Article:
As we walk to our seats in a half-empty stadium, I can hear Melbourne singer Daniel Merryweather singing a cover version of The Smiths hit ‘Stop Me.’ It warms-up my freezing feet and gets them tapping away.

News has reached us that the York bus has arrived at the ground. It’s good of them to join us, but unfortunately it’s 2.58pm. The referee had threatened to call the game off, had they arrived a minute after kick-off time.

York has a population of 175,000 and ‘Our Mark’ lives up there. Famous people from York include, Guy Fawkes, Dame Judi Dench and Hunter from Gladiators. Dick Turpin was famously hanged on York Racecourse. New readers may want (or not want) to read my drunken day out at York races blog from July 2007, when poor old Sticky Palms was tucked up in bed before the start of Casualty.

Who on earth made the decision to leave York at 10.15am? Why no overnight stop? Surely by battling their way to the third round they’ve made a few bob on the way? They’ve already earned over £60,000 in prize money. What a way to treat your players. I bet they are livid.

It’s good of the York players to join us for a few stretches at 3.15pm. I phone Mrs P up and tell her to turn down the chilli con carne, as we’re going to be late back.

Five thousand Minstermen fans have congregated behind the goal to our left. Most of them managed to beat the team bus here. Only ten thousand of the ‘noisiest fans in the country’ have bothered to turn up.

The York City fans taunt the Stokies with a couple of amusing chants: “Where’s your famous atmosphere?” and “Shit ground no fans bring a smile to the face of The Groundhopper.

I notice in the away end there’s huge placard advertising that you get yourself checked-out for the sexual disease Chlamydia. I’m way too busy looking for sofas to even think about contemplating that.

Tony Pulis names a strong starting eleven. York City leave £55,000 summer signing from Ebbsfleet – Michael Gash – on the bench. He’s keeping Richard Pacquette company, who once scored in an FA Cup tie at Anfield for Havant & Waterlooville.

There’s little to choose between the two sides in the opening quarter. Conference leading scorer Richard Brodie hits a hopeful daisy cutter wide of the mark from 25 yards out. Stoke, meanwhile, rely on Rory Delap hand grenades to cause mayhem in the visitors’ box.

York take the lead on 22 minutes. Alex Lawless’ inswinging free-kick is flicked goalwards by the head of former Chelsea trainee Neil Barrett. It hits the inside of the upright and falls into the back of the net. There’s uncontrollable mayhem from behind the goal.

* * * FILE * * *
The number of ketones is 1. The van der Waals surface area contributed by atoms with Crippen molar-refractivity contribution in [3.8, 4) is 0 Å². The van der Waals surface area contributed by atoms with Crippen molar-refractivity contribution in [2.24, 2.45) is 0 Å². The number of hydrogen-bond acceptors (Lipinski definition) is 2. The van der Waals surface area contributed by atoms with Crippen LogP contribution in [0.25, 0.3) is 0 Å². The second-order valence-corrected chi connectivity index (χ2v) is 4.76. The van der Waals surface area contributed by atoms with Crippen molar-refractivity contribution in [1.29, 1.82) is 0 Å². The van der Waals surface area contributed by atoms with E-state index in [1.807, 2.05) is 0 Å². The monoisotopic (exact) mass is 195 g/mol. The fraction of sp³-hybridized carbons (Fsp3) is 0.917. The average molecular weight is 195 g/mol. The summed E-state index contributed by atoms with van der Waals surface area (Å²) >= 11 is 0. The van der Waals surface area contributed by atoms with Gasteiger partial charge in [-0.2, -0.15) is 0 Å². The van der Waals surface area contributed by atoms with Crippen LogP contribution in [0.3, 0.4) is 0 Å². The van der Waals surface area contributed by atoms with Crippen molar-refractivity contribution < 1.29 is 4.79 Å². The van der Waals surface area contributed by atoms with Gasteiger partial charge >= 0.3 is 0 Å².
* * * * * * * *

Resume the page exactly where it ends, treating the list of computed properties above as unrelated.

Their lead lasts barely a minute. Delap peppers the box with another missile and Daniel Parslow can only slice his clearance into the roof of the net.

Sixty seconds later and York fall behind. They fail to clear their lines from another Delap throw-in, the ball falls kindly to Jamaican striker Ricardo Fuller, who makes no mistake from close range. We all join the York City coach driver and take a breather at the break.

We watch a video on the big screen at the break of Stoke City’s League Cup final win over Chelsea over thirty five years ago. They are three of the scruffiest goals ever to grace a Wembley final.

Stoke win at a canter in the second period. Cornishman Matthew Etherington ends the contest with a beautifully flighted free-kick into the ‘keeper’s top right hand corner.

York stick to their passing game, but play a narrow formation. Special praise is to be mentioned to their powerhouse striker Michael Rankine, who looks a steal at £10,000 from Rushden and Diamonds.

It’s difficult to tell the difference between Rankine and the biggest of big-time-Charlies – James Beattie. The man has somehow commanded £14 million pounds in transfer fees and yet never really cut it at the highest level. He persists in showing the petulance of a schoolboy. He throws his arms up in the air, falls out with partner Fuller and gestures at the bench. His substitution is greeted with muted applause.

As for York, all I can I say is what Inspector Blakey used to say on On the Buses: “Get that bus of here Butler.”

Attendance: 15,586

Man of the Match: York coach driver.